A liveblog of Dorian’s talk on collaborative website.
That’s a wrap. In time, the talk will be up at wordcamp.tv (link will be added when it’s up… after post-production, etc).
Showing a complex example of the principles in play: http://electingthepope.net
Q: Does this work with Multisite?
A. Yes, it will install just fine. It won’t pull posts from different sites on that install together.
Do not take volunteers time for granted!
Q: MailChimp — Are you setting up unique lists? How are you doing it? Do I need to make seven lists to make it work?
A: Gravity Forms+MailChimp. MC allows you to setup so that “if they answer X to Y” add them to this segment of a list. When she sends an e-mail, she decides if everyone needs it or just the segments that have already indicated they wanted to that.
4. Set up the system so that people can grow in their roles, more people can take on more roles, so that when you move on, that site can still function. Someone new can still step up without piling a ton, ton ton of tasks on their plate.
3. Could you better use your time to keep folks encouraged with nice notes, checking in when things are amiss, etc.
2. Is that the best use of your talents as the leader of the site to be thatcritical. Micromanagement?
Does it all come down to you?
1. Are you prepared to be abducted by aliens? Without you, would anything survive?
You can manage schedule… see posts based on status, etc to keep everything moving along and knowing where everything is.
Lot easier to have custom fields to collect information vs reminding people “don’t forget to add this or that”
Dorian is talking about custom post types and custom meta fields.
Showing examples of Custom Statues on a site that Dorian built. She used Gravity Forms (I think, I missed it because laughing at one of her wonderful jokes) to allow users to submit questions, it autogenerated a post with a status for “up for grabs” that a writer could claim and begin the process of turning it into a post.
Still on Edit Flow features… yes… it has everything you need.
User Groups — Keeps your users organized by department or function.
Story Budget — You can set/display budgets for pieces (think magazine buying art, etc)
Editorial Metadata — keep tracks of additional details.
Notifications — You can add yourself to be notified about process of posts, whether or not you own them
I’ve actually used that function when working with other content managers.
Editorial Comments — Comments on the backend of the website. “Lucy, this looks great. Can you rework the section on ABC”, etc. Very helpful
Custom Status — In addition to Draft, Published, etc, it can add more (Pitch, In writing, Needs Art, Needs Scheduling)
Features of Edit Flow:
* Calendar — It helps you figure out what content is published when to make sure it is balanced.
Edit Flow. An awesome plugin developed by the WordPress.com VIP team.
Non-linear easier to start re planning, but harder to maintain often.
You don’t have to though. Once a pitch is made, someone can write, someone else can find art/photos, someone else can do SEO keywords.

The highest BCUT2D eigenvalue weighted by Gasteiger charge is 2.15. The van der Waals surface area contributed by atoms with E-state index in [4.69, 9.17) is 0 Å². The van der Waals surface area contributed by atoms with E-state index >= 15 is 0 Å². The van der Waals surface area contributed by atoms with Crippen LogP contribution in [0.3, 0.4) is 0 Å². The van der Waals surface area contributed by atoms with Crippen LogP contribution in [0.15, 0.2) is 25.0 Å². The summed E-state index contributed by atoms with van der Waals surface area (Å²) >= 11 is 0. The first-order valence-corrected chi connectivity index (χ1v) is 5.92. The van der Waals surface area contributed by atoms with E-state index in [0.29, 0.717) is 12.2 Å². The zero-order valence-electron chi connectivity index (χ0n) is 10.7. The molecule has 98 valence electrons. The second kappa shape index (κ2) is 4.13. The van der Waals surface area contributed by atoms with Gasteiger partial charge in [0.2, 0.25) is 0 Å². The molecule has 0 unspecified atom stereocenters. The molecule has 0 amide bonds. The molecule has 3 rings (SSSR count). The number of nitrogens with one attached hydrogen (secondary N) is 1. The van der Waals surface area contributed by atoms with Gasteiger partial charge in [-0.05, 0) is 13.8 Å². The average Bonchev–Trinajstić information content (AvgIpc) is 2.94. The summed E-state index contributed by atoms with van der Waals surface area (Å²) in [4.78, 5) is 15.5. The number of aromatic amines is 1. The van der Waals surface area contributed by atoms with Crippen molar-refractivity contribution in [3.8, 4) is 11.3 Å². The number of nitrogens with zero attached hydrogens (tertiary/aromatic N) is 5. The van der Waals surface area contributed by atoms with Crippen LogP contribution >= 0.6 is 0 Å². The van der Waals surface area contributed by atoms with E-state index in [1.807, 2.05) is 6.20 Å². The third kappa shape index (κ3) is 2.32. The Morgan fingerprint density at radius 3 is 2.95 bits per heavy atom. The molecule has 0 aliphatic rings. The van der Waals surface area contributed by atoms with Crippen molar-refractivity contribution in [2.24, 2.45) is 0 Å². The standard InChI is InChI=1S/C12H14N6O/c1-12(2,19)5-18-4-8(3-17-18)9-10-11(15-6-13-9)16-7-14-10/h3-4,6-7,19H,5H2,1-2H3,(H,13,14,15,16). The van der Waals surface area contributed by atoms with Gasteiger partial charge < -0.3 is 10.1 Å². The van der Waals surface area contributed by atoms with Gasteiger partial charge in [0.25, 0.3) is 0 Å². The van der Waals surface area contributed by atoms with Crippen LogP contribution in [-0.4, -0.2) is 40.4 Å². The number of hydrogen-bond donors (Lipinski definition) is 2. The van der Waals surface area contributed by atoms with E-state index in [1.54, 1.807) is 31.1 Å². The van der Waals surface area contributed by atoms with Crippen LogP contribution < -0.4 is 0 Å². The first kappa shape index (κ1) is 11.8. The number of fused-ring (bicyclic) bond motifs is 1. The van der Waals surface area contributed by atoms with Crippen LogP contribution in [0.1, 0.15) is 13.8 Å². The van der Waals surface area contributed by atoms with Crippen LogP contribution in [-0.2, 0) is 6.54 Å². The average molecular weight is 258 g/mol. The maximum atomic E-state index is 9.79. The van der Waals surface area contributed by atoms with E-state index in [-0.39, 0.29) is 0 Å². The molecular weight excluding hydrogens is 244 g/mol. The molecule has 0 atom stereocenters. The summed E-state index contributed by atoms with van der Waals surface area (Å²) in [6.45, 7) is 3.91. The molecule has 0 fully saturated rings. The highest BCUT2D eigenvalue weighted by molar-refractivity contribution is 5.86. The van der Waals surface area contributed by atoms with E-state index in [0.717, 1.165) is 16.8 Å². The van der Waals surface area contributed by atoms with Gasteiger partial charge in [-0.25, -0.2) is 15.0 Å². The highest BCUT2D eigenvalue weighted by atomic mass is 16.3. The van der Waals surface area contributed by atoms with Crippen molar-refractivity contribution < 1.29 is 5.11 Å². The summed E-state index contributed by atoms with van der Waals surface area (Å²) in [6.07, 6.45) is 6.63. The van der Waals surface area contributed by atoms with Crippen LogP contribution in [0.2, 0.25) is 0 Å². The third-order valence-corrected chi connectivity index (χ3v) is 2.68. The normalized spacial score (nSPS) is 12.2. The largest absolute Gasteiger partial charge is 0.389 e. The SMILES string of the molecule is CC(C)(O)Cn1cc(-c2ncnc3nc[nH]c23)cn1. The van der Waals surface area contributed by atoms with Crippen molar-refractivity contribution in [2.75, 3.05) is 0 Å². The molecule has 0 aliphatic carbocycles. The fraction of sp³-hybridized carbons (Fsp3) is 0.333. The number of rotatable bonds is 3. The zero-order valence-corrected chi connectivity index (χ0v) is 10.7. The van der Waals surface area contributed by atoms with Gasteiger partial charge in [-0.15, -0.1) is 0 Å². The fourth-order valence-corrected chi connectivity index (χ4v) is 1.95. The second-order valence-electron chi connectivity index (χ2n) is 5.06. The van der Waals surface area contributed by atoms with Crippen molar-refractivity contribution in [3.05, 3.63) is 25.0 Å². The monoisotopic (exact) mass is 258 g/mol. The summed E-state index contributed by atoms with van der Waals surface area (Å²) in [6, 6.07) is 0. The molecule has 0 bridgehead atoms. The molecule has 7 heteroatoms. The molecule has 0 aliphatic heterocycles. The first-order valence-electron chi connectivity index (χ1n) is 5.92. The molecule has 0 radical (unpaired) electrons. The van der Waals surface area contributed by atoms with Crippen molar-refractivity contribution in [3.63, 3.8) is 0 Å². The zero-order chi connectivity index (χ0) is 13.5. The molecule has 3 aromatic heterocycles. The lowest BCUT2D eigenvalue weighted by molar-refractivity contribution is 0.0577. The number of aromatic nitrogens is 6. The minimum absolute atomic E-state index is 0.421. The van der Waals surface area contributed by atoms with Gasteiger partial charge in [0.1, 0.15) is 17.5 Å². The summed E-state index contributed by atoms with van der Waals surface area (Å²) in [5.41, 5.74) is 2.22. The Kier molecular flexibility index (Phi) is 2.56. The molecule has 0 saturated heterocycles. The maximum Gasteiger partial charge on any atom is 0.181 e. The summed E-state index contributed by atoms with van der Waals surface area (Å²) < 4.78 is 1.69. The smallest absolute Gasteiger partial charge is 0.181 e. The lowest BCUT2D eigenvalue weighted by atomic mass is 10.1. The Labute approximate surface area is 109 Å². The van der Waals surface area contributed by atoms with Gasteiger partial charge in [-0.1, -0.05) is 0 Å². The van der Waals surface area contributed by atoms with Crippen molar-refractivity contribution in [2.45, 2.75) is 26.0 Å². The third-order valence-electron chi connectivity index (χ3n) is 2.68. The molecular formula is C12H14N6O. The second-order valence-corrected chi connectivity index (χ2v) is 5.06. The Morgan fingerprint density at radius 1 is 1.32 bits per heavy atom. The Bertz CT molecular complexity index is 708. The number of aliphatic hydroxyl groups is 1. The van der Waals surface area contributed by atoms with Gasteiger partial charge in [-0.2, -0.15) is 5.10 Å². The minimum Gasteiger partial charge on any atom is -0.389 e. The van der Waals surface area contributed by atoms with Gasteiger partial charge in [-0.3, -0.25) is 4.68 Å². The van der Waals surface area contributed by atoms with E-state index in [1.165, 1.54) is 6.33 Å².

You can go linear. Pitch leads to acceptance leads to first draft leads to edit leads to art department giving pictures leads to this… etc
Moving on workflow…
Very big, mentioned again, how much time do you think you have to devote to this project and how much time do you have…
Very often you have less time than you think and it’ll take more time than you thought.
Size of team? One big pool of contributors? Or teams with a leadership flow chart. Depends on who is involved and ability.
Very handy because you can disable videos (e.g. these folks aren’t going to install plugins) AND add your own.
A huge plug for WP101. They have an awesome video series that can walk folks through tons about WordPress.
An example. Someone wanted to just proofread. After awhile, she realized that she also liked finding art of a part, they started doing more).
Help people grow into their roles. People feel more engaged if they’re growing along the way (BK thinking they’re getting something out of it. Smart.)
She uses MailChimp because of the opening stats. She knows when people aren’t opening e-mails (very tricksy! We like!)
What Dorian use? Surveys using Gravity Forms to capture what volunteers/contributors are willing/able/wanting to do.
She’s tied it to a MailChimp distribution system so that those who have self-selected SEO (as an example) can get the specific updates she wants to send.
In detail, what does each more know how to do? And perhaps more importantly, what does each person want to do?
If you’re a fan of the show The IT Crowd, you and Dorian should chat. I’ve never seen it, but apparently, it’s really funny.
6. What’s your plan? Once we have the rest of these answers, how do they inform the plan?
And the big question: Does it all come down to you?
What do you need to consider? (more details coming)
1. What’s your motivation. Money is part of motivation, but not all.
2. What are your strengths and those on a part the team.
3. What roles on the team need to be filled?
4. How big is your team? If a huge number, break into teams.
5. How much time do you have? BE REALISTIC.
Preparation is needed, otherwise it’ll fall apart eventually.
Recruitment. Getting everyone excited!
The idea. The best idea ever in the world